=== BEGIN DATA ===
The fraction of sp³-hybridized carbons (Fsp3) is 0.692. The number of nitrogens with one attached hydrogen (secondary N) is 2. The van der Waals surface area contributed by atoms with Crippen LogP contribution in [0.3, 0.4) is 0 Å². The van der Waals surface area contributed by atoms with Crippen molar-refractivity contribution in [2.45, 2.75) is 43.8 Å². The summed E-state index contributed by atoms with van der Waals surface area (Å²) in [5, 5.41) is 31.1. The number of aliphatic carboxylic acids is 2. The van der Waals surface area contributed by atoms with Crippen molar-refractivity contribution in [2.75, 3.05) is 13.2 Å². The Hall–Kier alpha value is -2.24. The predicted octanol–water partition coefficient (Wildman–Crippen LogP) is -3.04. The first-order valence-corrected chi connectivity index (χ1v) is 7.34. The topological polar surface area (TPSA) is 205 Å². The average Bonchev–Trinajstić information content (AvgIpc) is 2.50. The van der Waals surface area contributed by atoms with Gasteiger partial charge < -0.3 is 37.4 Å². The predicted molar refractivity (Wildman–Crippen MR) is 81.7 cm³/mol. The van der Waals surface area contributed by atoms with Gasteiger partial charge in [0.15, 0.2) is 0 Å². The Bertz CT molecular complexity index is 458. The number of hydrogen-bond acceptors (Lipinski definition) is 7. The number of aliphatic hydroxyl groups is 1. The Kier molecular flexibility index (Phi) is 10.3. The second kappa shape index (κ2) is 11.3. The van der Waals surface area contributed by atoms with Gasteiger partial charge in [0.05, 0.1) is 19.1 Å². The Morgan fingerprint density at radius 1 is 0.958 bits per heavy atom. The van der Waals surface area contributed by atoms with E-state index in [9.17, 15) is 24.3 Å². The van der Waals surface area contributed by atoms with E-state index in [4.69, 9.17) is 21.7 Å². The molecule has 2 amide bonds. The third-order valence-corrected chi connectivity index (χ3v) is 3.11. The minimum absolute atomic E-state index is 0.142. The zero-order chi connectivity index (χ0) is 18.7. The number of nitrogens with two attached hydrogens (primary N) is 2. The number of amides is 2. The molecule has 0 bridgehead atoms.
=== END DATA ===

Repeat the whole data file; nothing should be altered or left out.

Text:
The fraction of sp³-hybridized carbons (Fsp3) is 0.692. The number of nitrogens with one attached hydrogen (secondary N) is 2. The van der Waals surface area contributed by atoms with Crippen LogP contribution in [0.3, 0.4) is 0 Å². The van der Waals surface area contributed by atoms with Crippen molar-refractivity contribution in [2.45, 2.75) is 43.8 Å². The summed E-state index contributed by atoms with van der Waals surface area (Å²) in [5, 5.41) is 31.1. The number of aliphatic carboxylic acids is 2. The van der Waals surface area contributed by atoms with Crippen molar-refractivity contribution in [2.75, 3.05) is 13.2 Å². The Hall–Kier alpha value is -2.24. The predicted octanol–water partition coefficient (Wildman–Crippen LogP) is -3.04. The first-order valence-corrected chi connectivity index (χ1v) is 7.34. The topological polar surface area (TPSA) is 205 Å². The average Bonchev–Trinajstić information content (AvgIpc) is 2.50. The van der Waals surface area contributed by atoms with Gasteiger partial charge < -0.3 is 37.4 Å². The predicted molar refractivity (Wildman–Crippen MR) is 81.7 cm³/mol. The van der Waals surface area contributed by atoms with Gasteiger partial charge in [0.15, 0.2) is 0 Å². The Bertz CT molecular complexity index is 458. The number of hydrogen-bond acceptors (Lipinski definition) is 7. The number of aliphatic hydroxyl groups is 1. The Kier molecular flexibility index (Phi) is 10.3. The second kappa shape index (κ2) is 11.3. The van der Waals surface area contributed by atoms with Gasteiger partial charge in [0.05, 0.1) is 19.1 Å². The Morgan fingerprint density at radius 1 is 0.958 bits per heavy atom. The van der Waals surface area contributed by atoms with E-state index in [9.17, 15) is 24.3 Å². The van der Waals surface area contributed by atoms with E-state index in [4.69, 9.17) is 21.7 Å². The molecule has 2 amide bonds. The third-order valence-corrected chi connectivity index (χ3v) is 3.11. The minimum absolute atomic E-state index is 0.142. The zero-order chi connectivity index (χ0) is 18.7. The number of nitrogens with two attached hydrogens (primary N) is 2. The number of amides is 2. The molecule has 0 bridgehead atoms.